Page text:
In April the number of U.S. casualties in Iraq dipped past the 3,300 mark. Numbers get bandied back and forth all the time, but does anyone ever stop and think about the actual number of the casualty rate? Well over three thousand U.S. citizens...three thousand. It seems almost impossible to truly imagine a number that size in actual individual units.
Lately people across the country have been erecting personal war memorials, usually using an item to stand for each fallen soldier. Rocks and stones have been popular, as have miniature crosses, baseballs, and of course ribbons on trees. But to truly stun people about the amount of life that has been lost, we suggest the following:
Construct a building out of the following toys...a house, a hospital, a school, a spaceship, anything. But, you can only use as many pieces as there are current war casualties (click here to stay up to date). And you MUST have every casualty represented...you can't crap out after only 1,500 bricks or whatever. If there are 3,892 at the time you start building, then you have to use 3,892 (and of course, should the rate go up as you build your number of supplies does as well, as crass as that may sound).
The point of this project is not meant to disrespect the memories of those who have been killed by Bush's war. Rather, it is to show in visual terms the amount of death we're talking about...and just on our side! And also, if one living person could build a house or school out of 3,300-plus toys, then imagine what 3,300-plus people could rather be doing if they were alive today.
If you'd like, you can e-mail pictures of your final (or rather, in-progress) project to our site, or you can keep it to yourself and make it your own personal memorial.
Here are some of ideas of what you can use....
A person can build anything out of LEGOs, and the more bricks they have the larger the final result. It really is amazing what can be done with those little colored plastic bricks. In the case of LEGOs, every single part is a separate piece representing a separate soldier. The base plate counts as one. Each part of each mini-figure counts as one. That odd three-pronged flower stem thing counts as one, while each flower top counts as one too. If you have to interlock a piece into another, then it's a separate piece.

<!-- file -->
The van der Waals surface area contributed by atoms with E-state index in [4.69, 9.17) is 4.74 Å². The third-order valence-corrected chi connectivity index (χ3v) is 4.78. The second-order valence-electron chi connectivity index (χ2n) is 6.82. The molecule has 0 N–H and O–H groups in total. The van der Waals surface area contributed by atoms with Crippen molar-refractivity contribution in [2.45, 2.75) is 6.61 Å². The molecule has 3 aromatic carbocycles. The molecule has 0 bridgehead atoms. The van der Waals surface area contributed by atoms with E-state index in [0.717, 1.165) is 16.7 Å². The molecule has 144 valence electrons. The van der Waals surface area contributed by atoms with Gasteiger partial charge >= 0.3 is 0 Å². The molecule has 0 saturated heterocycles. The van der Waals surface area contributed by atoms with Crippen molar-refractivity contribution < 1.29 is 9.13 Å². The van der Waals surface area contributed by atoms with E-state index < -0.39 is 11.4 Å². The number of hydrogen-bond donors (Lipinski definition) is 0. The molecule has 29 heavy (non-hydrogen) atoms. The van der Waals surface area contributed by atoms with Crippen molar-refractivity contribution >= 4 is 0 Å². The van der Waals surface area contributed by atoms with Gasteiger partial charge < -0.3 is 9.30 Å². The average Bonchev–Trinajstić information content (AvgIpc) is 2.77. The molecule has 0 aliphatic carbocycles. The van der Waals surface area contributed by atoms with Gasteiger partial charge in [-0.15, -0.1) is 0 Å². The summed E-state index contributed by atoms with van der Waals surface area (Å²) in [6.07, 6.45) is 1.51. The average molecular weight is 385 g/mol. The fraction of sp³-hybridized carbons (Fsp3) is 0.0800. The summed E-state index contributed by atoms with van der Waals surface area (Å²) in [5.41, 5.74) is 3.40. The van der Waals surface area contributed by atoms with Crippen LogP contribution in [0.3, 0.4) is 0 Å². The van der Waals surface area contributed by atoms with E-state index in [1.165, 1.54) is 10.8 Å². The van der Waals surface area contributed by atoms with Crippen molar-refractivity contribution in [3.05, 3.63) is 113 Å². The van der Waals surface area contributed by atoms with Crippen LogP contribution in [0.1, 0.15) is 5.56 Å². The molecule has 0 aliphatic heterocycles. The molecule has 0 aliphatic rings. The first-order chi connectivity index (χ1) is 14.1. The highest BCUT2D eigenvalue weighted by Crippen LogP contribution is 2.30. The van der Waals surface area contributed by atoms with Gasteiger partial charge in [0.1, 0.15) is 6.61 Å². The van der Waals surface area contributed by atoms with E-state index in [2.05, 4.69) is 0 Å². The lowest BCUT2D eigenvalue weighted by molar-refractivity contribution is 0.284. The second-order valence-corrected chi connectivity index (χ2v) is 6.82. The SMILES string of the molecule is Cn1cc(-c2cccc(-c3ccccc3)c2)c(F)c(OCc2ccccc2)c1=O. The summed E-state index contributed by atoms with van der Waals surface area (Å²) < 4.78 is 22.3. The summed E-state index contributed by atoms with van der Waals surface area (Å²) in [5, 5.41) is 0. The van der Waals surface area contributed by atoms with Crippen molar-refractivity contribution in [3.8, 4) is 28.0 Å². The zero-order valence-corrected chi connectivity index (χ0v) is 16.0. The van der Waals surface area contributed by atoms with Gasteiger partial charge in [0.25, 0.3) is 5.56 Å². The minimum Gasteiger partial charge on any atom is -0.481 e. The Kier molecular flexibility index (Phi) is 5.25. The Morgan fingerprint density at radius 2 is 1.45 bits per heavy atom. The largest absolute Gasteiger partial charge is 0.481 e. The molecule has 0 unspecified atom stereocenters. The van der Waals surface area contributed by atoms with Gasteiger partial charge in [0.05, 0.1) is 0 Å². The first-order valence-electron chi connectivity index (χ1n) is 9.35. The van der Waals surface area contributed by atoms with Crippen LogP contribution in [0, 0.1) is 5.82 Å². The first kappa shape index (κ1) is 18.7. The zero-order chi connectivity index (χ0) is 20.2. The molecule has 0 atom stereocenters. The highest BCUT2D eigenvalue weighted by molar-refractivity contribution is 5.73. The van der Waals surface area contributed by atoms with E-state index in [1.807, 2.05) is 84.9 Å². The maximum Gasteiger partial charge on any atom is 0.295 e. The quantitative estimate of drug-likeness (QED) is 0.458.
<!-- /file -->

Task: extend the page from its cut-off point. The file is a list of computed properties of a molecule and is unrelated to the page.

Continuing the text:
There are tons of LEGO brick packs available, and some of the more basic "starter sets" contain anywhere from 487 to 674 pieces. And of course, the big friggin' Star Wars-related sets such as the one for the Star Destroyer can have as many as 1,366 pieces to them. Regardless, you'll have to buy in bulk.
God, the irony. Bush keeps a bust of Abraham Lincoln in the Oval Office and has always had aspirations to be regarded at the same level of greatness, yet the wooden toys that bear his name can be used to denounce the very fiasco Bush is doomed to be most remembered and vilified for. Now if we can only figure out something to do with teddy bears.
Like with LEGOs, Lincoln Logs come in a variety of multi-packs, although most hover in the range of only having between 100 and 200 pieces. So although it may get a little tedious (and expensive) to keeping buy the same 115 or 151 packs again and again, it seems to be the only way to collect over three thousand logs to use.
Ah yes, the favorite of preschools and kindergartens the world over, those hollow, lightweight colored boxes with faded brick printing on them. If any one toy screams "build something with me!", it's this one.
Unfortunately, they just aren't manufactured or sold for bulk use, as most available sets only offer 40 pieces. One would have to order over eight sets just to meet the current casualty rate, but think of the possibilities. One could build their own memorial/playhouse for the kids.
A little more old-timey are wooden blocks, which seem to be mostly used in conjunction with wooden train sets. We would strongly recommend against including trains in any of these projects, as it might give off an eerie Auschwitz-like vibe.
Again, sets of wooden blocks are pretty small, usually only offering 50 pieces. It would take time to gather up enough blocks, but imagine the final memorial!
Some of us know these better as "Bristle Blocks," those cool little squares and rectangles with the comb-like ends to interlock them with. Why these aren't more popular now in the age of paranoia-induced "safe" toys is a mystery.
While they don't come as heavily packed as, say, LEGOs, one can find Krinkles sets with more abundance than either wooden blocks or cardboard bricks. The best we could find was a set with an admirable 113 pieces. If you want a crazy-looking, visually starting memorial, to match the craziness and the startling nature of the war itself, then this is the toy to use!
So get building! Show everyone that you care about your fellow citizens and want to honor their memories. Maybe someone will see it and start to wonder if it has all been for naught.
Quote of the Month
"There are some similarities, of course (between Iraq and Vietnam). Death is terrible."
Bush in Republican-heavy Tipp City, Ohio for a faux "town hall" meeting on April 19
Link of the Month
Dennis Kucinich's MySpace!